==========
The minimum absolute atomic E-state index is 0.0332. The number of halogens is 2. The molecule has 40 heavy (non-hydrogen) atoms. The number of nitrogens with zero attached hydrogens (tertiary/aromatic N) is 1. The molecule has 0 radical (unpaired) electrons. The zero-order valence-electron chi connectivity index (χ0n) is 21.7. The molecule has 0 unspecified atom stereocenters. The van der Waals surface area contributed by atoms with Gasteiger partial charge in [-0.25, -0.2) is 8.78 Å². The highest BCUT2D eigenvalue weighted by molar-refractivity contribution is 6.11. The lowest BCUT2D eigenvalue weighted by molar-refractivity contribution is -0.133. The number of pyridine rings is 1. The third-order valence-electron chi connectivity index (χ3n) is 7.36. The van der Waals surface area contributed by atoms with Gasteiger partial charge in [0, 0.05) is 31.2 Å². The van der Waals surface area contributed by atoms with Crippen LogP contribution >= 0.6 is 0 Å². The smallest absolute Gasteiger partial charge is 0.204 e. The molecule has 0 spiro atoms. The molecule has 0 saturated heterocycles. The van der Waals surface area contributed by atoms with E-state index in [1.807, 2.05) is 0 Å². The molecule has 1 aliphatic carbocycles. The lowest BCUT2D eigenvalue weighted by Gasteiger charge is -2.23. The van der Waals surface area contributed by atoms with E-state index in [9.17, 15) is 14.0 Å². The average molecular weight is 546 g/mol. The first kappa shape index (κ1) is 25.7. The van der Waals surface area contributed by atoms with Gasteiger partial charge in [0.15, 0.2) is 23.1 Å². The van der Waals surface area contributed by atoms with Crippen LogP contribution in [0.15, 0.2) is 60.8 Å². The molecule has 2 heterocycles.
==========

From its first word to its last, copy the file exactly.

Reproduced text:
The minimum absolute atomic E-state index is 0.0332. The number of halogens is 2. The molecule has 40 heavy (non-hydrogen) atoms. The number of nitrogens with zero attached hydrogens (tertiary/aromatic N) is 1. The molecule has 0 radical (unpaired) electrons. The zero-order valence-electron chi connectivity index (χ0n) is 21.7. The molecule has 0 unspecified atom stereocenters. The van der Waals surface area contributed by atoms with Gasteiger partial charge in [-0.25, -0.2) is 8.78 Å². The highest BCUT2D eigenvalue weighted by molar-refractivity contribution is 6.11. The lowest BCUT2D eigenvalue weighted by molar-refractivity contribution is -0.133. The number of pyridine rings is 1. The third-order valence-electron chi connectivity index (χ3n) is 7.36. The van der Waals surface area contributed by atoms with Gasteiger partial charge in [0, 0.05) is 31.2 Å². The van der Waals surface area contributed by atoms with Crippen LogP contribution >= 0.6 is 0 Å². The smallest absolute Gasteiger partial charge is 0.204 e. The molecule has 0 spiro atoms. The molecule has 0 saturated heterocycles. The van der Waals surface area contributed by atoms with E-state index in [1.807, 2.05) is 0 Å². The molecule has 1 aliphatic carbocycles. The lowest BCUT2D eigenvalue weighted by Gasteiger charge is -2.23. The van der Waals surface area contributed by atoms with E-state index in [9.17, 15) is 14.0 Å². The average molecular weight is 546 g/mol. The first kappa shape index (κ1) is 25.7. The van der Waals surface area contributed by atoms with Gasteiger partial charge in [0.15, 0.2) is 23.1 Å². The van der Waals surface area contributed by atoms with Crippen LogP contribution in [0.15, 0.2) is 60.8 Å². The molecule has 2 heterocycles.